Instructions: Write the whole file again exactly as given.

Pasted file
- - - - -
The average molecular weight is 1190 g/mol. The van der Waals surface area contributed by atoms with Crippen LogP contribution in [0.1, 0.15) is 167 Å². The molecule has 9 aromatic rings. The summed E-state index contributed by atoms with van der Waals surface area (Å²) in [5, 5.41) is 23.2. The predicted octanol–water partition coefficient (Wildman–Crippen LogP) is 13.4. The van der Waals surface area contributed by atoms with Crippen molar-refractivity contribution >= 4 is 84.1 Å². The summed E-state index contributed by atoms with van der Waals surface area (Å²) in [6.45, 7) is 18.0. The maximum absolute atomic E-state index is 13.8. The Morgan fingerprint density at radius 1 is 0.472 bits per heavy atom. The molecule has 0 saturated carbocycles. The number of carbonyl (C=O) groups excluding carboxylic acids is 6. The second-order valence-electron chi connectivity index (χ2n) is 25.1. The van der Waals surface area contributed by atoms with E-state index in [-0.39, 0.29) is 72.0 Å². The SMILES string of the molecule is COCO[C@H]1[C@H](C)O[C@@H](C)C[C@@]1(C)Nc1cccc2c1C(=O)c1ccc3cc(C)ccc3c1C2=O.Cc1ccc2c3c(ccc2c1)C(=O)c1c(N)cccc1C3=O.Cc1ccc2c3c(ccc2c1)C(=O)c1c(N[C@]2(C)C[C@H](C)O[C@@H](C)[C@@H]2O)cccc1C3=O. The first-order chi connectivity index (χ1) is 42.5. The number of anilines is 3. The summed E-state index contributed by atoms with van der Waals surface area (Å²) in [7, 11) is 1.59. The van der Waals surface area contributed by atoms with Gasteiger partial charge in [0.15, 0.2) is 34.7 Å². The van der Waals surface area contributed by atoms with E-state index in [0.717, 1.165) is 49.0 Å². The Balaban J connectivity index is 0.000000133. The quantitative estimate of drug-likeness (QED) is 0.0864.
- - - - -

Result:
The average molecular weight is 1190 g/mol. The van der Waals surface area contributed by atoms with Crippen LogP contribution in [0.1, 0.15) is 167 Å². The molecule has 9 aromatic rings. The summed E-state index contributed by atoms with van der Waals surface area (Å²) in [5, 5.41) is 23.2. The predicted octanol–water partition coefficient (Wildman–Crippen LogP) is 13.4. The van der Waals surface area contributed by atoms with Crippen molar-refractivity contribution >= 4 is 84.1 Å². The summed E-state index contributed by atoms with van der Waals surface area (Å²) in [6.45, 7) is 18.0. The maximum absolute atomic E-state index is 13.8. The Morgan fingerprint density at radius 1 is 0.472 bits per heavy atom. The molecule has 0 saturated carbocycles. The number of carbonyl (C=O) groups excluding carboxylic acids is 6. The second-order valence-electron chi connectivity index (χ2n) is 25.1. The van der Waals surface area contributed by atoms with E-state index in [-0.39, 0.29) is 72.0 Å². The SMILES string of the molecule is COCO[C@H]1[C@H](C)O[C@@H](C)C[C@@]1(C)Nc1cccc2c1C(=O)c1ccc3cc(C)ccc3c1C2=O.Cc1ccc2c3c(ccc2c1)C(=O)c1c(N)cccc1C3=O.Cc1ccc2c3c(ccc2c1)C(=O)c1c(N[C@]2(C)C[C@H](C)O[C@@H](C)[C@@H]2O)cccc1C3=O. The first-order chi connectivity index (χ1) is 42.5. The number of anilines is 3. The summed E-state index contributed by atoms with van der Waals surface area (Å²) in [7, 11) is 1.59. The van der Waals surface area contributed by atoms with Gasteiger partial charge in [0.15, 0.2) is 34.7 Å². The van der Waals surface area contributed by atoms with E-state index in [0.717, 1.165) is 49.0 Å². The Balaban J connectivity index is 0.000000133. The quantitative estimate of drug-likeness (QED) is 0.0864.